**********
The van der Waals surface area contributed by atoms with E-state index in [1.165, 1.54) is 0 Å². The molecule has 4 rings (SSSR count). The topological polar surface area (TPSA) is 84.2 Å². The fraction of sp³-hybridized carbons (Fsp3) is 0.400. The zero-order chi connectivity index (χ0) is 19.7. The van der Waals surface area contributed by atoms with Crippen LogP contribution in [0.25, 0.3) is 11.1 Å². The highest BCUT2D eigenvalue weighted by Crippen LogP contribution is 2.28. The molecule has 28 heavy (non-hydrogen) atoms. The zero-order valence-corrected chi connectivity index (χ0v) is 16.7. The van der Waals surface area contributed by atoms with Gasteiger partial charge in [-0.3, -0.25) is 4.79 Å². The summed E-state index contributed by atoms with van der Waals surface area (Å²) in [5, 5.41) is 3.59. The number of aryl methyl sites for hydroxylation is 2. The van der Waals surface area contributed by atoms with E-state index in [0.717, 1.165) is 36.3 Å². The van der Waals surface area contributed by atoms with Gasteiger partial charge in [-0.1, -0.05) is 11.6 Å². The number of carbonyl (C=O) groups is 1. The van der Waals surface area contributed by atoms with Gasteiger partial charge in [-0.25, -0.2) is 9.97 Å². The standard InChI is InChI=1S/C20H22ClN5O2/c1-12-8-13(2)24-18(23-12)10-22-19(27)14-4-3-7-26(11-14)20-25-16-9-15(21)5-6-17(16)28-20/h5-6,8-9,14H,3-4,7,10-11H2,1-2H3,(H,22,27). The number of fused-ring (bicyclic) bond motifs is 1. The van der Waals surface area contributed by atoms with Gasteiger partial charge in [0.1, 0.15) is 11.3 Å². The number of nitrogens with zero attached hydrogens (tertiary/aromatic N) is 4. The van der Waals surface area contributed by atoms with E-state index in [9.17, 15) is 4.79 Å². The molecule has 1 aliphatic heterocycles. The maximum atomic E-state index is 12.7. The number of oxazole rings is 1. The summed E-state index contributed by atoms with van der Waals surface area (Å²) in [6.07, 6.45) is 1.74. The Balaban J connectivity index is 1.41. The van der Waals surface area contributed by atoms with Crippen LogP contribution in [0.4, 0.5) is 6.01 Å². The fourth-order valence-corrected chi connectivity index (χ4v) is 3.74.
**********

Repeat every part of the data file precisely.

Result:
The van der Waals surface area contributed by atoms with E-state index in [1.165, 1.54) is 0 Å². The molecule has 4 rings (SSSR count). The topological polar surface area (TPSA) is 84.2 Å². The fraction of sp³-hybridized carbons (Fsp3) is 0.400. The zero-order chi connectivity index (χ0) is 19.7. The van der Waals surface area contributed by atoms with Crippen LogP contribution in [0.25, 0.3) is 11.1 Å². The highest BCUT2D eigenvalue weighted by Crippen LogP contribution is 2.28. The molecule has 28 heavy (non-hydrogen) atoms. The zero-order valence-corrected chi connectivity index (χ0v) is 16.7. The van der Waals surface area contributed by atoms with Gasteiger partial charge in [-0.3, -0.25) is 4.79 Å². The summed E-state index contributed by atoms with van der Waals surface area (Å²) in [5, 5.41) is 3.59. The number of aryl methyl sites for hydroxylation is 2. The van der Waals surface area contributed by atoms with E-state index in [0.717, 1.165) is 36.3 Å². The van der Waals surface area contributed by atoms with Gasteiger partial charge in [-0.1, -0.05) is 11.6 Å². The number of carbonyl (C=O) groups is 1. The van der Waals surface area contributed by atoms with Gasteiger partial charge in [-0.25, -0.2) is 9.97 Å². The standard InChI is InChI=1S/C20H22ClN5O2/c1-12-8-13(2)24-18(23-12)10-22-19(27)14-4-3-7-26(11-14)20-25-16-9-15(21)5-6-17(16)28-20/h5-6,8-9,14H,3-4,7,10-11H2,1-2H3,(H,22,27). The number of fused-ring (bicyclic) bond motifs is 1. The van der Waals surface area contributed by atoms with Gasteiger partial charge in [0.1, 0.15) is 11.3 Å². The number of nitrogens with zero attached hydrogens (tertiary/aromatic N) is 4. The van der Waals surface area contributed by atoms with E-state index in [9.17, 15) is 4.79 Å². The molecule has 1 aliphatic heterocycles. The maximum atomic E-state index is 12.7. The number of oxazole rings is 1. The summed E-state index contributed by atoms with van der Waals surface area (Å²) in [6.07, 6.45) is 1.74. The Balaban J connectivity index is 1.41. The van der Waals surface area contributed by atoms with Crippen LogP contribution in [0.4, 0.5) is 6.01 Å². The fourth-order valence-corrected chi connectivity index (χ4v) is 3.74.